It - i. e., everything.
In all their kingdoms - More correctly, "in all their royalty or kingship."
But they are altogether brutish and foolish: the stock is a doctrine of vanities.
Brutish - Jeremiah 10:21 and foolish Theirs was the brutishness of men in a savage state, little better than mere animals: their folly that of stupidity.
The stock ... - Rather, the instruction of idols is a piece of wood. That is what they are themselves, and "ex nihilo nihil fit" (from nothingness, nothing is made).
Silver spread into plates is brought from Tarshish, and gold from Uphaz, the work of the workman, and of the hands of the founder: blue and purple is their clothing: they are all the work of cunning men.
Or, "It is a piece of wood (Jeremiah 10:8 note); yea, beaten silver it is, which is brought from Tarshish, and gold from Uphaz: it is the work etc."
Tarshish ... Uphaz - See the marginal reference and Genesis 10:4. Possibly Uphaz was a place in the neighborhood of the River Hyphasis.
Blue and purple - Both colors were purple, from dyes obtained from shellfish: but the former had a violet, the latter a red tinge.
But the LORD is the true God, he is the living God, and an everlasting king: at his wrath the earth shall tremble, and the nations shall not be able to abide his indignation.
Thus shall ye say unto them, The gods that have not made the heavens and the earth, even they shall perish from the earth, and from under these heavens.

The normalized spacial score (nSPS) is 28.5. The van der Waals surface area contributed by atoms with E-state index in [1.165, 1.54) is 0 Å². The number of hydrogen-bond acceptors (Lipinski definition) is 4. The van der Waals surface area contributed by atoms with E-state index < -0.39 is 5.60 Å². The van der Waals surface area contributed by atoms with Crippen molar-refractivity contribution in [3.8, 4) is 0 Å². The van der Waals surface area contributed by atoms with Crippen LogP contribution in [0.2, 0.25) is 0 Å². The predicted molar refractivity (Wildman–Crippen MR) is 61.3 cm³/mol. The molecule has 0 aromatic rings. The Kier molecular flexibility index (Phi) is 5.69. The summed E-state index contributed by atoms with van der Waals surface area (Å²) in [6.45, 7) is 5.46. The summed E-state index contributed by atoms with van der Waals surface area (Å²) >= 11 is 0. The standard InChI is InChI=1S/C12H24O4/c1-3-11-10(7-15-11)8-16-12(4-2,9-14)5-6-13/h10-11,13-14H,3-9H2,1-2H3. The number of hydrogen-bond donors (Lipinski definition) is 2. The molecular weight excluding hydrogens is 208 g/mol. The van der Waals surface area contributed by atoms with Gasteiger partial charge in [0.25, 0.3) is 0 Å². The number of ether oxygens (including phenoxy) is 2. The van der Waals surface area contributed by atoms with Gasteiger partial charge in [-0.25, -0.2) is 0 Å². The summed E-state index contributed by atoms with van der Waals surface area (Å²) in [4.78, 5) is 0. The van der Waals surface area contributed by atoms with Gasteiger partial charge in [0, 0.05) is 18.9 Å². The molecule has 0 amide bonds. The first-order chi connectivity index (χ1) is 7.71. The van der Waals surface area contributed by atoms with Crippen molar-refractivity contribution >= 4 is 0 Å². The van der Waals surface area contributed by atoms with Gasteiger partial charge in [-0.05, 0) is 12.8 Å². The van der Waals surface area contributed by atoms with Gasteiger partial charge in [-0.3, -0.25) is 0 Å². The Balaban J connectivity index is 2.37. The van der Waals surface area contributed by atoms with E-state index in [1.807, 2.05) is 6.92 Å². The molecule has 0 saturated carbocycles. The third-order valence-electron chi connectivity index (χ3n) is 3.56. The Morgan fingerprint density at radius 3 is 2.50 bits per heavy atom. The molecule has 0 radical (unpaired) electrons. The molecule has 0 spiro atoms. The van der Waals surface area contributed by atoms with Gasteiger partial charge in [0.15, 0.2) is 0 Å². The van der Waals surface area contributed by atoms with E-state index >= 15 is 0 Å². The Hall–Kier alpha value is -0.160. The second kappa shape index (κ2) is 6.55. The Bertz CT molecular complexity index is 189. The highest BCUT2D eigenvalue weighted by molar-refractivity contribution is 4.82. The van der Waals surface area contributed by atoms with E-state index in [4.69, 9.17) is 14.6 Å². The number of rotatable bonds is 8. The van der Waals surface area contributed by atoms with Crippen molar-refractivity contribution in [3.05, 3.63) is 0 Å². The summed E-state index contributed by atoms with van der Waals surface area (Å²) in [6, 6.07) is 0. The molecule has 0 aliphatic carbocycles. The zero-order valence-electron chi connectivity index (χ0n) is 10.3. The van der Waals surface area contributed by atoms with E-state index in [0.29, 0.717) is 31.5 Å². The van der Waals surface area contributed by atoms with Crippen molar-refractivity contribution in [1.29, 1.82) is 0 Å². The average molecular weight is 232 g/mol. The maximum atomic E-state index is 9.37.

This verse is (in the original) in Chaldee. It was probably a proverbial saying, which Jeremiah inserts in its popular form.
He hath made the earth by his power, he hath established the world by his wisdom, and hath stretched out the heavens by his discretion.
Discretion - Or, understanding. The three attributes ascribed to the Creator are very remarkable. The creation of the earth, the material world, is an act of "power;" the "establishing," i. e., the ordering and arranging it as a place fit for man's abode, is the work of his "wisdom;" while the spreading out the heavens over it like a tent is an act of "understanding," or skill. Naturally, the consideration of these attributes has led many to see here an allusion to the Holy Trinity.
When he uttereth his voice, there is a multitude of waters in the heavens, and he causeth the vapours to ascend from the ends of the earth; he maketh lightnings with rain, and bringeth forth the wind out of his treasures.
When ... - i. e., the rushing downpour of rain follows immediately upon the thunder. The rest of the verse is identical with marginal reference; but probably the words belong to Jeremiah, the Psalm being of comparatively late date.
With rain - For the rain Psalm 135:7.
Every man is brutish in his knowledge: every founder is confounded by the graven image: for his molten image is falsehood, and there is no breath in them.
In his knowledge - Rather, "without knowledge; i. e., on comparing his powerless idols with the terrific grandeur of a tropical thunderstorm the man who can still worship them instead of the Creator is destitute of knowledge.
Every founder ... - Or, "every goldsmith is put to shame etc." He has exhausted his skill on what remains an image.
They are vanity, and the work of errors: in the time of their visitation they shall perish.
Rather, "They are vanity, a work of mockery," deserving only ridicule and contempt.
The portion of Jacob is not like them: for he is the former of all things; and Israel is the rod of his inheritance: The LORD of hosts is his name.
The portion, of Jacob - i. e., Yahweh. He is not like gods made by a carpenter and goldsmith.
Of all things - literally, of the all, the universe.